I'm sure a lot of grandparents and parents remember when kids' sports instituted the "everyone gets a trophy" era. It was a well-meaning movement that tried to make all children feel excited about participating in a sport, regardless of their skill or competitiveness.
The thought was that some children got all the trophies and others got none of the trophies. "This isn't fair" some adults said, " We need to make the kids feel better about themselves by giving them a meaningless plastic trophy just because they were there." After all, it wasn't the kid's fault that they had absolutely no talent for the sport they played or that they didn't work hard to get better. They thought children would treasure their participation trophies regardless of the fact that the trophies meant nothing. It was a nice thought in theory, but it didn't accomplish what people wanted. Even the kids figured out quickly that if they got the participation trophy, it meant nothing. A player with more talent or a team that won got the "real" trophy reserved for winners.
Tons of participation trophies quickly ended up in trash cans.
The education system, not wishing to be outdone by the "participation trophy" sports movement has instituted their own version. It's called "equity grading" and if you don't think it's real pay attention to your local education officials as they fall all over each other using the phrase to convince parents that this approach will actually help kids learn and achieve. Watch this news story from Portland, Oregon:
Note that they say that schools that have instituted this philosophy have "more motivated students." Question is, motivated for what?
The main idea of "equity grading" is that students should only be graded on their assessment results in class. There are no grades for homework, classwork, class participation, hard work etc. Students cannot be penalized for late work or work not handed in at all. The overriding idea is that every student should get an "A" in class.
It's called "equity grading" because one of its premises is that many children come from different circumstances, cultures, economic situations with different levels of support from parents, families, communities, etc. so they should not be held to the same grading standards as other children. In fact, they should not have to be held to deadlines, hand in assignments for grades, or do homework for grades. Educators say that some kids can't hand work in on time and do homework and some kids just don't want to do classwork.
It may sound good to many folks who will say, "Well, what's wrong with that? It's not fair to hold everyone to the same standards. " Remember, we are not talking about children who are special needs and/or those who are intellectually limited. We are talking about children who are of normal or above intelligence who come from different ethnic, family, or economic backgrounds. They are children who can do the work. The theory, which claims to eliminate bias, is actually judging students in the most biased of ways, by who they are, their demographic, and not by what they do. They have virtually given up on the potential for some students to do what is required in order to learn.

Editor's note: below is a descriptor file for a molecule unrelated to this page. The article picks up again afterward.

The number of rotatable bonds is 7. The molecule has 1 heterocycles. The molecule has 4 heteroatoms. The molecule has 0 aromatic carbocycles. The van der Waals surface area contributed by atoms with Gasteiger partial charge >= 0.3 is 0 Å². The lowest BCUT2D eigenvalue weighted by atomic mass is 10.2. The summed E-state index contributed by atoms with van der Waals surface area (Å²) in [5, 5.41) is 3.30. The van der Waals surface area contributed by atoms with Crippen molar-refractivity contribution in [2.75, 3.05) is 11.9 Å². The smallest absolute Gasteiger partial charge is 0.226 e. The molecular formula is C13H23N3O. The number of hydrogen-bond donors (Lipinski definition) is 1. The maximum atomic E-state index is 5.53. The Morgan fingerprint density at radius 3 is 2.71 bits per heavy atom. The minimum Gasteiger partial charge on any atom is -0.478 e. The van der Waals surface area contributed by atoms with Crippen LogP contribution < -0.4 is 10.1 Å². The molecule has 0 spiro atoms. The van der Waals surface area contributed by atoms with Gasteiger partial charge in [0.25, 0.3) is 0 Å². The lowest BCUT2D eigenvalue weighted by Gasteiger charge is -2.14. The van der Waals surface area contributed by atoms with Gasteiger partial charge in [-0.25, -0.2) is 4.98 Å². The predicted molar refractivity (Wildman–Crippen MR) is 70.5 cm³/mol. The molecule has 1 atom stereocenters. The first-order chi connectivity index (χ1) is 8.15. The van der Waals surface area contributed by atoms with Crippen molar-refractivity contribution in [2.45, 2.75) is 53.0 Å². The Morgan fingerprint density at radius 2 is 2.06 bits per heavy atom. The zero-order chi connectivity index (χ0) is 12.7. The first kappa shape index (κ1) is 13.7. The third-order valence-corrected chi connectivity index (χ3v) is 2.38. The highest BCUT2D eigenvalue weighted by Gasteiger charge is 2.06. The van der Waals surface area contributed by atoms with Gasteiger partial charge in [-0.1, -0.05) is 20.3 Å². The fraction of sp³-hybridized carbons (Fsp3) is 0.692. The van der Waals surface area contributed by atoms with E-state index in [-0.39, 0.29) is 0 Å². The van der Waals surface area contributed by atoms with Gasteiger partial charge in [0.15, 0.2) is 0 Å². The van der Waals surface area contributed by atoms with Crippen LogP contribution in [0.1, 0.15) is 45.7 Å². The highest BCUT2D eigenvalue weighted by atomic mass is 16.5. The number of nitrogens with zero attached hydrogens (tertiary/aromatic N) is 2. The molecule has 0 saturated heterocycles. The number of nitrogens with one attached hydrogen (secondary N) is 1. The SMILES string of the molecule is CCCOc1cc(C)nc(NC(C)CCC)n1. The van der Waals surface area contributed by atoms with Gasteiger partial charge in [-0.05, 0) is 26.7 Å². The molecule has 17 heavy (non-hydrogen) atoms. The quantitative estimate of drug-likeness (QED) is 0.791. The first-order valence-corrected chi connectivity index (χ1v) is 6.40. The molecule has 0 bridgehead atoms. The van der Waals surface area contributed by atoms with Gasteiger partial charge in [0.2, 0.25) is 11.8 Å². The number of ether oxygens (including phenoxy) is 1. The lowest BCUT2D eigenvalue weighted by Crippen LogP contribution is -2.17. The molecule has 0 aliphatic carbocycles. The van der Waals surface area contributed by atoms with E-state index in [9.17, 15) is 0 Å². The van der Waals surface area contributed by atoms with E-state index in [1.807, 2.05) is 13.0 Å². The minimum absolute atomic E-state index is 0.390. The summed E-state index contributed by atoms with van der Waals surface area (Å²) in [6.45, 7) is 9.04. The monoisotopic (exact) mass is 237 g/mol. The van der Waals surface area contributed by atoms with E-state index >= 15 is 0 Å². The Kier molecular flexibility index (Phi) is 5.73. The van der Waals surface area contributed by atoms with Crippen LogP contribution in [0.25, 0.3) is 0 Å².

In equity grading, students can either do the classwork or not, do the homework of not. It won't matter as long as they are "proficient" in skills come test time. Notice I said "proficient" not "accomplished" or "expert." Proficient means you can do the most basic skills in a basic manner, enough to get by. So, if you barely pass the test with a 60%, you are considered just as accomplished as the student who passed with 100%. All students get "A's" regardless of if they did classwork or homework, and regardless of percentages on exams.
You may say, " Okay, So? How does this hurt anyone?"
From the Fordham Institute:
When lots more students get A’s, two undesirable things happen. First, they become less meaningful as a signal to students and parents about their achievement in the class. Are they really excelling in the subject? Should they pursue advanced study? Or are they merely proficient? If so many students are truly excelling, then maybe it’s time to make that class more challenging. On the other hand, when students receive A’s for mere proficiency, we risk decreased student effort and warped decision-making when it comes to college applications, choices of major, and career path.
Second, a bounty of A’s results in student transcripts that communicate less information, including to admissions officers and employers. Everyone getting A’s only increases colleges’ reliance on high-stakes entrance exams—which many schools are dropping—and more inequitable criteria like extracurricular involvement.
Imagine this taken to its logical conclusion. Envision medical schools across the country admitting students based on extracurricular activities such as clubs instead of grades and the fact that they were proficient, not excellent, in the content required to succeed in medical school and become a doctor. Think about a medical student who has never been held accountable for doing and handing in assignments. Will that student make it? After graduation, who do you want operating on you, a doctor who worked hard and excelled in his studies or one who was a slacker and merely "proficient?" Under equity grading, you won't know which is which.